I was fortunate to have been involved in many intriguing and challenging projects and studies that resulted in increased awareness in matters related to water and its effective management company-wide. Water supply, quality, and treatment issues, wastewater treatment, disposal, and reuse standards development, and hazardous materials spills and disposal issues were all project areas that I participated in.

I left Arabia after working there for 6 years and landed in Florida, where I imagined it would be an easy transition in my career as a hydrologist - the State may be surrounded by water and, in general, a swamp with a few dry spots, but maintaining an adequate potable water supply is a significant problem here. However, continuing my hydrology career was not to be: the folks in charge just did not seem to recognize or be concerned enough about the situation to employ people to assist them in taking care of the resource.

Thus, career detour number one occurred when I happened upon an opportunity to get into the marine industry (ok, it is related to water) as the owner/manager of a yacht charter business. It took a lot of hard work and sacrifice, but a little company called Yachting Vacations developed into a really special organization that provided many people a chance to sail and explore the beautiful west coast of Florida. Yachting Vacations was recognized by customers (and readers of Cruising World Magazine) as a top charter company, as they voted it number one in the world in such categories as Fleet, On-site Support Services, Value, and overall Company for three years straight (1994-96). Having taken the charter company as far as I could reasonably see it going, I sold the business in 1996, when a former charter customer made me an offer I couldn't refuse.

I remained in the marine industry for an additional 8 years, providing management and consulting services. As the General Manager for Gulfstream Marine Services, a marine electronics sales and service organization serving major boat dealerships/builders in the region (and former sub-contractor to Yachting Vacations), I was able to expand the company from servicing 2 dealerships (MarineMax, Galati Yacht Sales) with 2 locations and one OEM (Manta Catamarans), to 3 dealers (added Thunder Marine) encompassing seven locations, added 2 OEM accounts (Catalina Yachts and Rivolta Marine), and increase retail sales and service. This was achieved by developing new quoting, scheduling, purchasing, and inventory systems that streamlined operations.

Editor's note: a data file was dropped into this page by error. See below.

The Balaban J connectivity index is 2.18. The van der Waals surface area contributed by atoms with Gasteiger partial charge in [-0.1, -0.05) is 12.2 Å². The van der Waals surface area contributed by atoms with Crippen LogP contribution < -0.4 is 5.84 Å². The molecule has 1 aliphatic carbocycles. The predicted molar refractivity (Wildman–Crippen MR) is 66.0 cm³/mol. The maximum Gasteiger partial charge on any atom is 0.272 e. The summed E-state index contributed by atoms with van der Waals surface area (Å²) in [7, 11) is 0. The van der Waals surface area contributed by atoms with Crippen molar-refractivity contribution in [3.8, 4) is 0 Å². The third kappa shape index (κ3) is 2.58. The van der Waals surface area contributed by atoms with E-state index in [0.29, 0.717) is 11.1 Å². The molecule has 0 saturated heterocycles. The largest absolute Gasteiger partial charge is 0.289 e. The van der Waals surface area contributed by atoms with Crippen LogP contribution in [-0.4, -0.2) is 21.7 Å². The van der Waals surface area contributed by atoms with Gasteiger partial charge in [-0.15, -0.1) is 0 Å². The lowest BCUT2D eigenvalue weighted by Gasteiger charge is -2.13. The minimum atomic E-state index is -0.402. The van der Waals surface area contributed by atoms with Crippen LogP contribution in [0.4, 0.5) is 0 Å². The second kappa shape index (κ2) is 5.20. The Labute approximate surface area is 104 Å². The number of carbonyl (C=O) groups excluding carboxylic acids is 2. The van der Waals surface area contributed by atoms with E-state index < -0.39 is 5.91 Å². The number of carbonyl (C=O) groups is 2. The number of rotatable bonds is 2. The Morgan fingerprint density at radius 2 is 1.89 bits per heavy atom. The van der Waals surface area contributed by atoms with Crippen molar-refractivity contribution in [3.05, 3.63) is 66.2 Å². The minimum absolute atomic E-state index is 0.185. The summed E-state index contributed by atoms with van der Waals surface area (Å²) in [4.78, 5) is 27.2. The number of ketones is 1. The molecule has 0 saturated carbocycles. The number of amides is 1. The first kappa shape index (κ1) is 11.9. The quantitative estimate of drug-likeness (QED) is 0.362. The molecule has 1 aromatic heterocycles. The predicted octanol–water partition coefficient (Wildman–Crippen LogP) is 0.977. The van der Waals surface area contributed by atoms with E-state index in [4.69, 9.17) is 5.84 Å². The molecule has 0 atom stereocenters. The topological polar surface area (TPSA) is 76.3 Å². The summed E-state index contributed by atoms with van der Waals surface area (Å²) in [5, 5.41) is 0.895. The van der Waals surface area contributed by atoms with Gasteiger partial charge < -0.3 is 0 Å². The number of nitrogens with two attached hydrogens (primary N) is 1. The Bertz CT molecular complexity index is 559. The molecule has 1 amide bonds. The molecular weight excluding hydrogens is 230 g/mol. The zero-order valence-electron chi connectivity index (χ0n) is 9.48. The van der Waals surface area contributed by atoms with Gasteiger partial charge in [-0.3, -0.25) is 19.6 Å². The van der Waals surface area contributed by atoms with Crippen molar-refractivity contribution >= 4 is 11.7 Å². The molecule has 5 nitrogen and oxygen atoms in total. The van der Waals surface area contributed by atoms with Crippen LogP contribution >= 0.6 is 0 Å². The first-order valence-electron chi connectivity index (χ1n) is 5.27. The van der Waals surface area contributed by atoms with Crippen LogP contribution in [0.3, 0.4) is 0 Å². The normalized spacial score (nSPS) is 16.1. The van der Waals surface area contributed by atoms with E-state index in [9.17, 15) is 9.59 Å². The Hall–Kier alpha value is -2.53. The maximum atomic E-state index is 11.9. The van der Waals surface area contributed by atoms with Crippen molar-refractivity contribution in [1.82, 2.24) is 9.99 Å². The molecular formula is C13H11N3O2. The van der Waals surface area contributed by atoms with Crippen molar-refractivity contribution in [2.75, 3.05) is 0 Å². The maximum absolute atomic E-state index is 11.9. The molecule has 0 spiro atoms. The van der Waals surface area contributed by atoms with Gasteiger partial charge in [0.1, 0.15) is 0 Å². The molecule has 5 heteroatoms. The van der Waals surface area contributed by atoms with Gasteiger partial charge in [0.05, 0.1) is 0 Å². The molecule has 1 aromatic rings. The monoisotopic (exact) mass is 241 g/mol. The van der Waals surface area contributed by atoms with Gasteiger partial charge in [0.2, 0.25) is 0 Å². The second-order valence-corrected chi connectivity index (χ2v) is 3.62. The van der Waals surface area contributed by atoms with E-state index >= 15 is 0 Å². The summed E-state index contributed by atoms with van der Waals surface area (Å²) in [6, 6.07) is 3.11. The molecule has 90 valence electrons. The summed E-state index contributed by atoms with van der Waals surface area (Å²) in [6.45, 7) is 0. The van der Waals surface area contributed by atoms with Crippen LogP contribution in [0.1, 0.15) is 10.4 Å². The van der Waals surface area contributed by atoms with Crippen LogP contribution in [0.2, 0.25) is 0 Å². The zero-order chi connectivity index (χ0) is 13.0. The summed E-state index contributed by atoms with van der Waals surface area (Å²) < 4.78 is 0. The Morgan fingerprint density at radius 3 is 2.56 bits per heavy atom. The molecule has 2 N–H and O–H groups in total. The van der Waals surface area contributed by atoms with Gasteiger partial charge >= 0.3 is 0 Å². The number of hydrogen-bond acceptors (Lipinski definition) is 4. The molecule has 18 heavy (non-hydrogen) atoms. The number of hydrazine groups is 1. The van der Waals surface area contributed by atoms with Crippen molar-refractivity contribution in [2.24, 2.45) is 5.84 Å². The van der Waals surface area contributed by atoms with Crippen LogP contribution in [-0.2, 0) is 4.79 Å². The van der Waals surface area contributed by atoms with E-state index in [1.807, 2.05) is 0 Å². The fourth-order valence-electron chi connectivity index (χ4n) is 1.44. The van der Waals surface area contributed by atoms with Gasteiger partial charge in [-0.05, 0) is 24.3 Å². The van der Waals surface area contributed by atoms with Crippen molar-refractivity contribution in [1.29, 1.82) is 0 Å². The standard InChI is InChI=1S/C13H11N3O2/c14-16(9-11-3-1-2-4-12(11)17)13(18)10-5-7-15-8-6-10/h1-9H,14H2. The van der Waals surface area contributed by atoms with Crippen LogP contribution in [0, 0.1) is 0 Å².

Following the sale of Gulfstream Marine, I was recruited by new owners of Manta Catamarans, a manufacturer of 42' sailing and 44' powered semi-custom cruising catamarans, that had recently folded, to assist getting the company back on its feet. Suffering from a lack of control in purchasing and materials management, the business was a model of inefficiency and disorganization. Beginning with establishing the first accurate bill of materials the company had had in years, I created a purchase order system that ensured accuracy and timeliness of materials orders and established good working relationships with the many (125 +/-) vendors the company relied upon for smooth operations. To assist future efforts of the company, I hired and trained a stock room manager, trained a new purchasing agent, and designed and developed a construction manual of the sailing vessel, from hull lay-up thru commissioning, for current and future reference.

Having worked myself out of a job, once again, it was time to consider the next move. With a great deal of soul searching and self evaluation, I realized that in all of the things that I had undertaken to date, I was most fulfilled when I was able to create something new that people enjoyed or benefited from. Designing and implementing were the activities that I could throw myself into, passionately, and seeing that the product was appreciated was the reward. In the marine industry, designing boats would be the logical outlet for these inclinations: but why stop there?

Cue career detour number two. To utilize these passions and interests (art and design, business, engineering, pursuit of the practical), I perceived architecture - creating environments that enhance lives and living, both in a practical, every day sense, as well as in more profound ways that affect the human spirit - as the ultimate aggregation of the all of the things that I have enjoyed in past endeavors. Thus, while I began the yacht design course at Westlawn, I also submitted my application to the School of Architecture and Community Design at the University of South Florida, in Tampa. While I waited to hear from USF/SA+CD, I proceeded to enroll as a non-degree seeking student at USF taking a couple of courses while also getting started on the Westlawn program.